In a galaxy far far away... future generations of earthlings might be able to live, if NASA's Kepler telescope has captured the data correctly. Which it probably has since it was designed by rocket scientists. The great unknown beyond our own galaxy has fascinated not just Captain James T. Kirk and his Star Trek crew but pretty much anyone with two feet and a heartbeat. Whether we're alone in the universe and if there are any other planets we could live on are questions we've been seeking answers to for decades. There's also the long game environmental issue of us running out of resources - we need a planet plan B.

So NASA's latest planet discovery news is epic. In a news conference in Silicon Valley on Monday, NASA reported the Kepler telescope had found, "...219 new planet candidates, 10 of which are near-Earth size and orbiting their star's habitable zone, which is the range of distance from a star where liquid water could pool on the surface of a rocky planet." Translation? Those 10 planets have the most basic requirements to potentially support life.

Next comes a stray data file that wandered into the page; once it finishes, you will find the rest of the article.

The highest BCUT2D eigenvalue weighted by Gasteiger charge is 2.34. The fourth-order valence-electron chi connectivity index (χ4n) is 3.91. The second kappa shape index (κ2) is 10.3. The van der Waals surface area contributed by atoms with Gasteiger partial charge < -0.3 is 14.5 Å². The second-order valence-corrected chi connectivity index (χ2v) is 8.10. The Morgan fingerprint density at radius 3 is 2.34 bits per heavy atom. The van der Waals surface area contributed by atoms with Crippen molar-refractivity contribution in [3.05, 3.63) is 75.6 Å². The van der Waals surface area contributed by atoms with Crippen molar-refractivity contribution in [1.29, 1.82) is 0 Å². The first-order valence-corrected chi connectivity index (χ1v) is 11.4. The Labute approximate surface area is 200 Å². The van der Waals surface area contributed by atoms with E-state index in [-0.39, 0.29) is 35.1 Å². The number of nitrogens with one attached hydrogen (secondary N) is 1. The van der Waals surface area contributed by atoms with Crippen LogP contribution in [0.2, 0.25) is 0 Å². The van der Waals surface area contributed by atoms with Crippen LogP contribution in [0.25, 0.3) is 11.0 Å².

According to NASA, their Kepler telescope is the "first agency mission capable of detecting Earth-sized planets using the transit method." All the planets detected by Kepler are far outside our solar system, the 10 which Kepler detected as Earth-size are from an area in the galaxy called the Goldilocks zone.

"Are we alone? Maybe Kepler today has told us indirectly, although we need confirmation, that we are probably not alone," Kepler scientist Mario Perez said at Monday's news conference and reported in The New York Times

Bored of living on Earth? NASA has MAJOR news for you